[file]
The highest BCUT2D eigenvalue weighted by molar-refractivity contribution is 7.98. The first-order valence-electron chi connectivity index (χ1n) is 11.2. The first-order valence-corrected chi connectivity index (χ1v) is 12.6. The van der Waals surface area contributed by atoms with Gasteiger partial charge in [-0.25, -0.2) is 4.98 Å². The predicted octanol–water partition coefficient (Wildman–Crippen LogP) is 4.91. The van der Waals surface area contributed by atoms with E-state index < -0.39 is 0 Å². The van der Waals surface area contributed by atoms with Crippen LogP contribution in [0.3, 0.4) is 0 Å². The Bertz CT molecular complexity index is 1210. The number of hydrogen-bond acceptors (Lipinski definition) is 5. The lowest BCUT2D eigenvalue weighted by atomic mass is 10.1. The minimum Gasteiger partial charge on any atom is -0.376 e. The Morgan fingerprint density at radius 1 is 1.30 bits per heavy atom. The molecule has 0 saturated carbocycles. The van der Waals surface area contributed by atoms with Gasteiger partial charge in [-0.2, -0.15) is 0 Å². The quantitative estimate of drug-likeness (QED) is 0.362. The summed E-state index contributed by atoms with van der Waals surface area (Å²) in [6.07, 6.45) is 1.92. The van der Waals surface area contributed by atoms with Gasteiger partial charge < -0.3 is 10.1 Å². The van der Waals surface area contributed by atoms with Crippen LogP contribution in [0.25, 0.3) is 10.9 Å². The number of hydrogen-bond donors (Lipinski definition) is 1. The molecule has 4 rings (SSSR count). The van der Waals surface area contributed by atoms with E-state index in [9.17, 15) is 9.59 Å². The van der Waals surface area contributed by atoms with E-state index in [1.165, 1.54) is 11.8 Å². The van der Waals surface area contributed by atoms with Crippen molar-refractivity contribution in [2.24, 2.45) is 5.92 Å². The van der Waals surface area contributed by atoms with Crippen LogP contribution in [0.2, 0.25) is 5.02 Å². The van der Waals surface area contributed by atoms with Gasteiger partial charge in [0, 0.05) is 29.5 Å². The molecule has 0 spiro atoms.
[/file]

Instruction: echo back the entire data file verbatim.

The highest BCUT2D eigenvalue weighted by molar-refractivity contribution is 7.98. The first-order valence-electron chi connectivity index (χ1n) is 11.2. The first-order valence-corrected chi connectivity index (χ1v) is 12.6. The van der Waals surface area contributed by atoms with Gasteiger partial charge in [-0.25, -0.2) is 4.98 Å². The predicted octanol–water partition coefficient (Wildman–Crippen LogP) is 4.91. The van der Waals surface area contributed by atoms with E-state index < -0.39 is 0 Å². The van der Waals surface area contributed by atoms with Crippen LogP contribution in [0.3, 0.4) is 0 Å². The Bertz CT molecular complexity index is 1210. The number of hydrogen-bond acceptors (Lipinski definition) is 5. The lowest BCUT2D eigenvalue weighted by atomic mass is 10.1. The minimum Gasteiger partial charge on any atom is -0.376 e. The Morgan fingerprint density at radius 1 is 1.30 bits per heavy atom. The molecule has 0 saturated carbocycles. The van der Waals surface area contributed by atoms with Gasteiger partial charge in [-0.2, -0.15) is 0 Å². The quantitative estimate of drug-likeness (QED) is 0.362. The summed E-state index contributed by atoms with van der Waals surface area (Å²) in [6.07, 6.45) is 1.92. The van der Waals surface area contributed by atoms with Gasteiger partial charge < -0.3 is 10.1 Å². The van der Waals surface area contributed by atoms with Crippen LogP contribution in [0.25, 0.3) is 10.9 Å². The number of hydrogen-bond donors (Lipinski definition) is 1. The molecule has 4 rings (SSSR count). The van der Waals surface area contributed by atoms with E-state index in [9.17, 15) is 9.59 Å². The van der Waals surface area contributed by atoms with E-state index in [1.165, 1.54) is 11.8 Å². The van der Waals surface area contributed by atoms with Crippen molar-refractivity contribution in [2.24, 2.45) is 5.92 Å². The van der Waals surface area contributed by atoms with Crippen LogP contribution in [0.2, 0.25) is 5.02 Å². The van der Waals surface area contributed by atoms with Gasteiger partial charge in [0, 0.05) is 29.5 Å². The molecule has 0 spiro atoms.